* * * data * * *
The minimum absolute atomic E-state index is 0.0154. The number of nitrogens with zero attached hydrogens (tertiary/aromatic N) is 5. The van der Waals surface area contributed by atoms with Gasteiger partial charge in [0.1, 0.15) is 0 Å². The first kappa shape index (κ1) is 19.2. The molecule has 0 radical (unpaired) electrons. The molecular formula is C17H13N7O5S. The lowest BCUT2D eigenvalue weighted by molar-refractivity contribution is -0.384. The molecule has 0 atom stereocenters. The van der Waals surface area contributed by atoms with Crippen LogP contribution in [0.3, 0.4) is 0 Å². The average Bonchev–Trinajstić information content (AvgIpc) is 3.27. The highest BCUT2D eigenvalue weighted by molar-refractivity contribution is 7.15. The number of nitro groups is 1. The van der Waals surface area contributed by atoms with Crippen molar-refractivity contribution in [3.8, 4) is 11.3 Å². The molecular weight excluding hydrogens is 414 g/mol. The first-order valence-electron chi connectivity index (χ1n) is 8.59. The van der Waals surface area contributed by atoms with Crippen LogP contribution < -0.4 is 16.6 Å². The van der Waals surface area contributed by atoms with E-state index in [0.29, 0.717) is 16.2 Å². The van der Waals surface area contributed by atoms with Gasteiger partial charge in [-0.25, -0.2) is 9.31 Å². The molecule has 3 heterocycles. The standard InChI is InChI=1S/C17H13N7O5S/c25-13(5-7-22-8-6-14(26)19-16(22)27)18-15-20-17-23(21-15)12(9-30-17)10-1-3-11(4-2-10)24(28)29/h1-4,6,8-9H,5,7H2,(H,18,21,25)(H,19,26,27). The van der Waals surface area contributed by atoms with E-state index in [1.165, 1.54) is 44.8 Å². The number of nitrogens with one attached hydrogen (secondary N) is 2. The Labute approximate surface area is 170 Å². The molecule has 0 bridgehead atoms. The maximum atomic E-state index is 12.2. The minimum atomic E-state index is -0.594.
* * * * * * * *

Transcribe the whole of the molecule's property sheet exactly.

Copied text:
The minimum absolute atomic E-state index is 0.0154. The number of nitrogens with zero attached hydrogens (tertiary/aromatic N) is 5. The van der Waals surface area contributed by atoms with Gasteiger partial charge in [0.1, 0.15) is 0 Å². The first kappa shape index (κ1) is 19.2. The molecule has 0 radical (unpaired) electrons. The molecular formula is C17H13N7O5S. The lowest BCUT2D eigenvalue weighted by molar-refractivity contribution is -0.384. The molecule has 0 atom stereocenters. The van der Waals surface area contributed by atoms with Crippen LogP contribution in [0.3, 0.4) is 0 Å². The average Bonchev–Trinajstić information content (AvgIpc) is 3.27. The highest BCUT2D eigenvalue weighted by molar-refractivity contribution is 7.15. The number of nitro groups is 1. The van der Waals surface area contributed by atoms with Crippen molar-refractivity contribution in [3.8, 4) is 11.3 Å². The molecular weight excluding hydrogens is 414 g/mol. The first-order valence-electron chi connectivity index (χ1n) is 8.59. The van der Waals surface area contributed by atoms with Crippen LogP contribution < -0.4 is 16.6 Å². The van der Waals surface area contributed by atoms with E-state index in [0.29, 0.717) is 16.2 Å². The van der Waals surface area contributed by atoms with Gasteiger partial charge in [-0.25, -0.2) is 9.31 Å². The molecule has 3 heterocycles. The standard InChI is InChI=1S/C17H13N7O5S/c25-13(5-7-22-8-6-14(26)19-16(22)27)18-15-20-17-23(21-15)12(9-30-17)10-1-3-11(4-2-10)24(28)29/h1-4,6,8-9H,5,7H2,(H,18,21,25)(H,19,26,27). The van der Waals surface area contributed by atoms with E-state index in [1.165, 1.54) is 44.8 Å². The number of nitrogens with one attached hydrogen (secondary N) is 2. The Labute approximate surface area is 170 Å². The molecule has 0 bridgehead atoms. The maximum atomic E-state index is 12.2. The minimum atomic E-state index is -0.594.